Bishop Says He'll No Longer Hesitate to Disclose Abuse Claims

Associated Press State & Local Wire
June 16, 2005

Roman Catholic Bishop Michael Driscoll of Idaho says he waited nine months before informing members of a Boise parish that their deacon was under investigation for viewing child pornography because the diocese was worried about being sued over such allegations.

But that's not the case anymore, he said in his first interview since it was disclosed last month that Driscoll withheld information that St. Mary's Deacon Rapelyea Howell was the subject of an FBI investigation and continued to let Howell participate in services.

"I would just say the heck with worries about civil liabilities, let's go do it and do the right thing," Driscoll told The Idaho Statesman newspaper Tuesday. "If I make it public and it turns out to be false, I will make that very, very public so I can restore that person's name."

The 65-year-old leader of Idaho's 144,000 Catholics has been criticized by the Survivors Network of those Abused by Priests. The group alleges he is continuing in Idaho a pattern of secrecy and protection of abusive church workers that began when he was an official with the Diocese of Orange, Calif. three decades ago.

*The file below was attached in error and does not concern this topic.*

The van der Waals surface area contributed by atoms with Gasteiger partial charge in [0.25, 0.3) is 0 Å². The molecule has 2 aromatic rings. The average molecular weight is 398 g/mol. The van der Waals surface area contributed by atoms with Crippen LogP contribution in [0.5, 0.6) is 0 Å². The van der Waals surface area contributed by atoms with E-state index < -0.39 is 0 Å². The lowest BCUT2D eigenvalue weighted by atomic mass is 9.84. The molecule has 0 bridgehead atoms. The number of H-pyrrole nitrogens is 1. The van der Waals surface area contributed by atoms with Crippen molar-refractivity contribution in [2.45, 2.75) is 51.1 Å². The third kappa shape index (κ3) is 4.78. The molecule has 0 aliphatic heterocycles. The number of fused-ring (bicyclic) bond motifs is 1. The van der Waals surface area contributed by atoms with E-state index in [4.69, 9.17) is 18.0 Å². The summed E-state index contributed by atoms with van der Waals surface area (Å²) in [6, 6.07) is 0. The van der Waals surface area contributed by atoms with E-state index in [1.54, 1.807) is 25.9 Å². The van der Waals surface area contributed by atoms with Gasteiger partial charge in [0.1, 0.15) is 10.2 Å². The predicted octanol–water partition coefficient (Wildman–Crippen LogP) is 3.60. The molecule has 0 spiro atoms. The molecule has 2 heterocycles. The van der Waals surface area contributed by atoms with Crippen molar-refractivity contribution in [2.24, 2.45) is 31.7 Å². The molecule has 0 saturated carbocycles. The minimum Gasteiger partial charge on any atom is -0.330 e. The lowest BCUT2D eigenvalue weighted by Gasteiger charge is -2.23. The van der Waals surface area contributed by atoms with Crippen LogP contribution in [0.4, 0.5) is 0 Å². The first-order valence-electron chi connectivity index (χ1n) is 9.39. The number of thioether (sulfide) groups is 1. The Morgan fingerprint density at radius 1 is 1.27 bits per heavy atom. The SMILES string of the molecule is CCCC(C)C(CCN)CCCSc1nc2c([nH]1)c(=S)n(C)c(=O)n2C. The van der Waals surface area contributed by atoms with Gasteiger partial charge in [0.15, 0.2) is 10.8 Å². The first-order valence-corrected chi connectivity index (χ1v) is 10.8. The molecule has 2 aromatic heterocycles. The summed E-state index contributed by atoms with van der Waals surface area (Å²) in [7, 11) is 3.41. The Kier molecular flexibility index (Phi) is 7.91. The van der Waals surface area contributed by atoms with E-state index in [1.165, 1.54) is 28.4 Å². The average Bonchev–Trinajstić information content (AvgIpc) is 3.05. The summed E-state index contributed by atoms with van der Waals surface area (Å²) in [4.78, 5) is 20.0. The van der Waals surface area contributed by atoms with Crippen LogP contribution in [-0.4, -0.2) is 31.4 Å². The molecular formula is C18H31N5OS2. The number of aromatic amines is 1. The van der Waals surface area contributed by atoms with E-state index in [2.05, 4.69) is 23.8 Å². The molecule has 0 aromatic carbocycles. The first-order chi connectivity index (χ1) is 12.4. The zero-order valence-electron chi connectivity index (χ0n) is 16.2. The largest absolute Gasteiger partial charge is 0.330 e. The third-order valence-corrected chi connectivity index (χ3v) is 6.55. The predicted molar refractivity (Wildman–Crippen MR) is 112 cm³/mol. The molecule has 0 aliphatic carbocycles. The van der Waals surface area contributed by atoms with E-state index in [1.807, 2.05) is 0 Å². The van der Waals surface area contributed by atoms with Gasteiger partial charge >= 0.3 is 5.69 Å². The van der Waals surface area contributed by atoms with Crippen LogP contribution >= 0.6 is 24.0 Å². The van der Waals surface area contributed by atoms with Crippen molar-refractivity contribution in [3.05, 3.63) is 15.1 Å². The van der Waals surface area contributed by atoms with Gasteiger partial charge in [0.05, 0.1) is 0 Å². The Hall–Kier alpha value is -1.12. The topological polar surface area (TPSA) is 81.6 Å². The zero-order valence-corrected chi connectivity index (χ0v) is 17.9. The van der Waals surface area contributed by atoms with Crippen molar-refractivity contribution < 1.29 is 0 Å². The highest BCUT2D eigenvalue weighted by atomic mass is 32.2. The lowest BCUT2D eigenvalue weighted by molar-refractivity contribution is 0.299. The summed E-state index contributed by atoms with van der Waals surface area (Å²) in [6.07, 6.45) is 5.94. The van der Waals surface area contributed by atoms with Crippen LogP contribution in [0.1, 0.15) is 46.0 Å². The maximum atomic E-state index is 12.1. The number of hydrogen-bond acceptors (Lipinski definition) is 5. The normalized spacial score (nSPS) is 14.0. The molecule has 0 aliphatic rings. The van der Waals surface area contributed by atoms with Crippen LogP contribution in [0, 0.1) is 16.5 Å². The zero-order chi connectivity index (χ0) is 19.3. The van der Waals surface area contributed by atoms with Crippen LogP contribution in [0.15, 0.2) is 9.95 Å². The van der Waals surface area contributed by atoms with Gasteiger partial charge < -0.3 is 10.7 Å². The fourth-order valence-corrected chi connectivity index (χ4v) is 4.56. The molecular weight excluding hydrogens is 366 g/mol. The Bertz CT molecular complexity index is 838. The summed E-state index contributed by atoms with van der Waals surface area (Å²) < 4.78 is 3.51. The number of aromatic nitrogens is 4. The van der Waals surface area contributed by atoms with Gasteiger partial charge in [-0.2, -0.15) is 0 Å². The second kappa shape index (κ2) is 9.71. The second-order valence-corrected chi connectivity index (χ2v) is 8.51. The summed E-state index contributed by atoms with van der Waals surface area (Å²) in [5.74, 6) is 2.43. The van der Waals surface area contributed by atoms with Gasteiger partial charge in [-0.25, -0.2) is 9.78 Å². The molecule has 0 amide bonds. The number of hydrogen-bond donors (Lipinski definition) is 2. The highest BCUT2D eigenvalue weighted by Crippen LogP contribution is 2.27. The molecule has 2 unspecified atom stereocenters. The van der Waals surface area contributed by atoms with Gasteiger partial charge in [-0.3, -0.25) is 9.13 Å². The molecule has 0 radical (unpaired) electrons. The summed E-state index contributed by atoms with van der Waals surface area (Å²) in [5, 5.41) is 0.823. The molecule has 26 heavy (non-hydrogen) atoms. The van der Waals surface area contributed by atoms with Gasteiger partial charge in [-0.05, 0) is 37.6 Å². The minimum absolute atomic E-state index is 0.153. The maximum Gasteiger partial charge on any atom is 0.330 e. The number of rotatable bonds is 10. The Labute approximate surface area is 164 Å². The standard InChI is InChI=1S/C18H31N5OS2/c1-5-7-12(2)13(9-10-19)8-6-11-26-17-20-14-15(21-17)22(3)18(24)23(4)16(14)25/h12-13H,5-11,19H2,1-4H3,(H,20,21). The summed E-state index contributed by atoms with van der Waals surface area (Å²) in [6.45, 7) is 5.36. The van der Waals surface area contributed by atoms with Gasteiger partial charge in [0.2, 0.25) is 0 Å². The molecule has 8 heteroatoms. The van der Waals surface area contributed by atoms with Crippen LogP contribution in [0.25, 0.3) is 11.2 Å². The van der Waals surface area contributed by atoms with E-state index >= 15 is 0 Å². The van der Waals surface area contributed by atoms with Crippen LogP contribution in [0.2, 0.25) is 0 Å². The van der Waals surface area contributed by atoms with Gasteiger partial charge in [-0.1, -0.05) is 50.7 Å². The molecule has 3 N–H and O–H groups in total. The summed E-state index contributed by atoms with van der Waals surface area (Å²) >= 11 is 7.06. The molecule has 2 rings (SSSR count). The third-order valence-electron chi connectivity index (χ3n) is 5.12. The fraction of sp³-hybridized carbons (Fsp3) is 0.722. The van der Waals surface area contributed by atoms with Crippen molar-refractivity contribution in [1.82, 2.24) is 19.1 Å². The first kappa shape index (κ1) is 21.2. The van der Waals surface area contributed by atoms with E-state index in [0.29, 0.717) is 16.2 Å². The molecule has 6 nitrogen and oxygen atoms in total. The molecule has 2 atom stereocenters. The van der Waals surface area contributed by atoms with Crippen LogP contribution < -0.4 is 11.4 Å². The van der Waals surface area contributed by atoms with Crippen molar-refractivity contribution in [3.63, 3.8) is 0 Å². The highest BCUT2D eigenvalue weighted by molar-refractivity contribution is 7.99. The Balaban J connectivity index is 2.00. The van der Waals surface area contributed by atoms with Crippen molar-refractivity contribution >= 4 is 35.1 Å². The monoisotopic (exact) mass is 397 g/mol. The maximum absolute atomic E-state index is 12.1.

Hundreds of pages of personnel files detailing Driscoll's handling of abusive priests were released last month as part of a $100 million settlement with abuse victims in California.

Driscoll had earlier apologized for the lack of action he took in the California diocese in responding to allegations of sexual abuse by priests and for transferring known sex offenders to other ministries without adequately disclosing their past histories.

In the case of Howell, who is currently serving an 18-month sentence at a federal prison in California after pleading guilty in November to felony possession of child pornography, Driscoll said he hesitated to tell parishioners because "we were still looking for the facts."

He also said he didn't force Howell to go on leave pending the outcome of the investigation because he was worried about the implications of the accusation on Howell's wife and children.

"With a deacon, it was more complicated than a priest," Driscoll said. "A priest doesn't have those kinds of attachments you have to think about - wife and children."

Driscoll, who was attending the U.S. Conference of Bishops meeting in Chicago on Wednesday, said he now understands that child pornography on the Internet must be treated seriously regardless of the position of the church worker involved.

"If I were to find out today that somebody was doing that, then I would immediately put that person on administrative leave and we would investigate that," he said. "If there are charges, I would let the parish know that, too."

Driscoll said he has received only one or two e-mails calling on him to resign as bishop since Howell's conviction was first reported, while he has gotten "tons" of e-mail, cards and letters of support.


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